African Burial Ground
GSA Wraps up Commitment to Archeological Site in Lower Manhattan
Video Length: 1 minute 7 seconds
With the opening of the new National Park Service Visitor Center for the African Burial Ground National Monument, GSA has fulfilled its commitment to the Lower Manhattan site it uncovered more than 18 years ago.
On the ground floor of the Ted Weiss Federal Building at 290 Broadway, the 2,500-square-foot center tells the story of the contributions of enslaved and free Africans in the life and building of the early Dutch colony of New Amsterdam and later New York City. It also provides information on the discovery of the African Burial Ground and the role of the African descendant community in preserving the burial ground following its rediscovery by GSA in 1991.
"The African Burial Ground was an amazing discovery that opened a new chapter in America's story," said GSA Administrator Martha N. Johnson. "With the completion and opening of the visitor center; the publication of the scientific research; and the return to New York City of the vast repository of records and other materials from GSA's African Burial Ground Project, GSA has fulfilled the promise of this amazing discovery and this agency's commitment."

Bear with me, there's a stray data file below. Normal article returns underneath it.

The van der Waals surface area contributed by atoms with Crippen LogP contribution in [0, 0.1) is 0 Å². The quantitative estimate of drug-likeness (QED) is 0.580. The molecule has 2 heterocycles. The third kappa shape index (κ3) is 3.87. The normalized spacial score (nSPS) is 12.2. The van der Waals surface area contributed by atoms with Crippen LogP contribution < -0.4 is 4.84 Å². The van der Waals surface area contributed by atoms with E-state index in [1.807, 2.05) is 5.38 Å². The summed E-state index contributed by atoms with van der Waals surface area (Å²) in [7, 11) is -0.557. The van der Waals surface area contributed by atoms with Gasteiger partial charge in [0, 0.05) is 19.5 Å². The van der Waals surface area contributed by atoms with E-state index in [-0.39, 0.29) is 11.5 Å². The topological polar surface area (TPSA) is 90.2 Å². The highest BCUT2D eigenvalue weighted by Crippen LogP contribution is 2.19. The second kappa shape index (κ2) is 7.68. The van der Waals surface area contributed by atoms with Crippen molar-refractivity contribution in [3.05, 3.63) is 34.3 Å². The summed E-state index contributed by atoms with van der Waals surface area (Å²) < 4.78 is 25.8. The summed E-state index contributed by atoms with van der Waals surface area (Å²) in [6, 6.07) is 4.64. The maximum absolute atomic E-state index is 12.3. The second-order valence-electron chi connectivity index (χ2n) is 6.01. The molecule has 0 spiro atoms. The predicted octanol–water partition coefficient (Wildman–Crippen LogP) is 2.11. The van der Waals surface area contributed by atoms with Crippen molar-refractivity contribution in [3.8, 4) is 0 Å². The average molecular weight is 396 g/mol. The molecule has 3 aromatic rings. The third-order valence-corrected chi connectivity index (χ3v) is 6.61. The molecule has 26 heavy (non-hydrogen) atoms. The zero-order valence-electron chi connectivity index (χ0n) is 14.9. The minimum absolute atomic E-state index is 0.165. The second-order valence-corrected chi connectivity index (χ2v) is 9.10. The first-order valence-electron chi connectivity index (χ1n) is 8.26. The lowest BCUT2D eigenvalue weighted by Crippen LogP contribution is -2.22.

The center includes four exhibit areas that flow from one to the other around a core area that features a burial re-creation with five life-size wax figures and ambient sound that allows visitors to experience a sense of what a burial at the site might have been like. In addition to the exhibit area, the center includes a 40-person theater, a multipurpose room for educational use, a research library, and a bookstore.
One of the most significant archaeological finds in U.S. history, the African Burial Ground is a 17th- and 18th-century cemetery that was rediscovered in 1991 when construction began on a federal office building in Lower Manhattan.
GSA's African Burial Ground Project was an extensive mitigation response to this unexpected discovery. The agency has played a pivotal role in completing various project components and partnering with the National Park Service on the conception and completion of both the exterior memorial at the national monument site and the visitor center.
The other major components of the GSA project included reinterment of the human remains at the site, which took place in 2005; the publication of the scientific research on the burial ground history, archaeology, and skeletal biology; and the recent return of the vast project repository to New York City, where records, files, documentation, and other materials related to the project will be retained at the Schomburg Center for Research in Black Culture, a branch of the New York Public Library. Skeletal samples from the burial ground will remain housed at Howard University in Washington, DC, where the research was conducted.
The GSA African Burial Ground Project's success was recognized by the White House with a Preserve America Presidential Award in 2008. These awards honor exemplary work in the preservation of cultural or national heritage assets.